Triple net has a lot more to do with commercial real estate than any other. Basiclly Triple Net(NNN) is where a commercial tenant pays for any repairs to the building or parking lots,pay the proeprty tax and insurance in addition to paying rent. It is pretty common with business tenants and I woiuld think very very rare in residential. Most residntial tenants wnat no risk and wnat you to assume all risk in your expenses.

More info please - was NNN - Posted by John Corey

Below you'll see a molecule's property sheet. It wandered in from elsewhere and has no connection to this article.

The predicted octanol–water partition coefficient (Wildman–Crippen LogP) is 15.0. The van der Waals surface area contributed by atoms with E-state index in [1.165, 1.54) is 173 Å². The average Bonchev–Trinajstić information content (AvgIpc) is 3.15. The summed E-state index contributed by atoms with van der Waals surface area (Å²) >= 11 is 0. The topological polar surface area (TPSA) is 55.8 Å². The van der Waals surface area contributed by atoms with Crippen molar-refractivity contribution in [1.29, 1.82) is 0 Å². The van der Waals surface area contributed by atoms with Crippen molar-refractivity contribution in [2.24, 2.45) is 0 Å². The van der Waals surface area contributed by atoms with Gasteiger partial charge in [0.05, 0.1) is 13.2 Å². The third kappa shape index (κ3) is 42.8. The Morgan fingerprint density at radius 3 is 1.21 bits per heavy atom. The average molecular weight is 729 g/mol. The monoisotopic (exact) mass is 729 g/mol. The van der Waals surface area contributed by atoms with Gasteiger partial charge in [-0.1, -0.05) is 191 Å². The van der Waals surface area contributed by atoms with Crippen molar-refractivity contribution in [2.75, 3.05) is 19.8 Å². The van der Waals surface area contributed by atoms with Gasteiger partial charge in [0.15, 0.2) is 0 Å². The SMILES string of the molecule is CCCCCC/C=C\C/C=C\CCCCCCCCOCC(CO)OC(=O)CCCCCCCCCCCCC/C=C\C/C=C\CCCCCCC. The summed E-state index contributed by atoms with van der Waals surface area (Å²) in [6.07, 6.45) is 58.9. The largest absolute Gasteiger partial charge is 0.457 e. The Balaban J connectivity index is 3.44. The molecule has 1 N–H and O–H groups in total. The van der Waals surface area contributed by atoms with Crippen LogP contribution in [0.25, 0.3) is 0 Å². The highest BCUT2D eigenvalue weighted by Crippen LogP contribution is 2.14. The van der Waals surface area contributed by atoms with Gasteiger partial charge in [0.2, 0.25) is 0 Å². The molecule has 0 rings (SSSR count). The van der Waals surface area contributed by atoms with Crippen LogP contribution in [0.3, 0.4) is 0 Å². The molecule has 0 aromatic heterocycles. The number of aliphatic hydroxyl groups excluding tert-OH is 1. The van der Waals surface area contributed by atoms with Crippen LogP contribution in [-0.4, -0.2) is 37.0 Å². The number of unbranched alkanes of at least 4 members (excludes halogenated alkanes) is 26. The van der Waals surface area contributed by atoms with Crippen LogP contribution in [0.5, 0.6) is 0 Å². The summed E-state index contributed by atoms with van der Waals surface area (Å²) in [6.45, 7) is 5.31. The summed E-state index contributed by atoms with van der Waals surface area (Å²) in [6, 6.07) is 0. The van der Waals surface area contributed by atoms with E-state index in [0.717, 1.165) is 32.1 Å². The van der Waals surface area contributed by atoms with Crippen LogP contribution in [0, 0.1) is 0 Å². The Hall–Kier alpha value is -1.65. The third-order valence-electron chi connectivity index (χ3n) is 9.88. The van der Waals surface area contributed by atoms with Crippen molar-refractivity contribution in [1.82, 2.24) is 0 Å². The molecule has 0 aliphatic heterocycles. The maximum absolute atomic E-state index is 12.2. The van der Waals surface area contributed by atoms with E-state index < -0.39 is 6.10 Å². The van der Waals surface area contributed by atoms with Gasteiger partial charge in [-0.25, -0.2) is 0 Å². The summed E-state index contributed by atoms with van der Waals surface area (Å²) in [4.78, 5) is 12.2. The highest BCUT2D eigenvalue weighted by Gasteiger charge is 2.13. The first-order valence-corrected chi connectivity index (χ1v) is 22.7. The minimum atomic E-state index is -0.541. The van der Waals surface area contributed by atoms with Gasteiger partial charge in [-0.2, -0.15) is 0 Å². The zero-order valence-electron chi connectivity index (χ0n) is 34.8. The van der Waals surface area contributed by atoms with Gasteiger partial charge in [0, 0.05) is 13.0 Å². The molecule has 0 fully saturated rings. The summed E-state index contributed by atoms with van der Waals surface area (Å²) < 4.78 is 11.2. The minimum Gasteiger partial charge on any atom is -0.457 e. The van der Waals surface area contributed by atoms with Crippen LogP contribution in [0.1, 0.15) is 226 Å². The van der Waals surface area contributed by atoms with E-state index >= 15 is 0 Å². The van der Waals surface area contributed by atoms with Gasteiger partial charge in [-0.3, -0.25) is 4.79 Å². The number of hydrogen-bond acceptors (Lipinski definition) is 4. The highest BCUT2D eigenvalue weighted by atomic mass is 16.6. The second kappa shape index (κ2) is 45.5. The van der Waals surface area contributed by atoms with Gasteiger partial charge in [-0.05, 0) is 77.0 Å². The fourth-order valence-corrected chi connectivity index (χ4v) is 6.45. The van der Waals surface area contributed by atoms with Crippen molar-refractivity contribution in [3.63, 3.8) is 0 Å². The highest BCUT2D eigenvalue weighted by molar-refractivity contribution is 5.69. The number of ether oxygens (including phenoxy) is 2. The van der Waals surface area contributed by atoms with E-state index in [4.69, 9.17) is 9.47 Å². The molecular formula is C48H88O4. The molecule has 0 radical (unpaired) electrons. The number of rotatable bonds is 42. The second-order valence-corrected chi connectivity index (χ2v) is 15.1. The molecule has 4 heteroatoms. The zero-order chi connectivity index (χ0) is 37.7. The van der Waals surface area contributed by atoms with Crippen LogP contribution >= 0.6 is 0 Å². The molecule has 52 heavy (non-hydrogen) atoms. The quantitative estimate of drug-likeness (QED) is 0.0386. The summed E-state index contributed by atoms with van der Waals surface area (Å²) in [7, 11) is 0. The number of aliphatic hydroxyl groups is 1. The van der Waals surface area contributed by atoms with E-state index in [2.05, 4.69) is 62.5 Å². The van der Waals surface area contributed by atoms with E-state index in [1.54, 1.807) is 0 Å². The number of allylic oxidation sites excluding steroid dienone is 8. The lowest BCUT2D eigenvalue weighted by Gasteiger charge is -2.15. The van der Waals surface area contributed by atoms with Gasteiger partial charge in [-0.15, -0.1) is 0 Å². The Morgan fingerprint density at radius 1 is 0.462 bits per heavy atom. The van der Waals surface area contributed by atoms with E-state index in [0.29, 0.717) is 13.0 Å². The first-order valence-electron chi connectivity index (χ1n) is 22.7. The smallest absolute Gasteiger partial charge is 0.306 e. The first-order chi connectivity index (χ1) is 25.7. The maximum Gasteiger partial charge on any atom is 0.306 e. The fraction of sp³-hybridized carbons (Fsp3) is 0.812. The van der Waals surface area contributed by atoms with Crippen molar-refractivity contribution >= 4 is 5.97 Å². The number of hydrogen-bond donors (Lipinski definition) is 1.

Posted by John Corey on January 03, 2006 at 17:29:48:


You wrote:

“I use them but only as part of a Beneficiary and Occupancy Agreement (NNN Lease) of a Title Holding Land Trust.”

Can you point out where someone can find more info that is specific to what you are talking about?

As you also noted there is clearly problems with NNN for residential property as a landlord as a legal obligation (varies by legal jurisdiction) to provide safe and habitable housing so a ‘tenant’ can not held to all repairs. You seem to be changing the model a bit and I want to understand the subtleties.

BTW - I am assuming you are technically selling so you are not able to claim the property as a rental (land contract sale) and can not do a 1031 exchange. Is this correct?

John Corey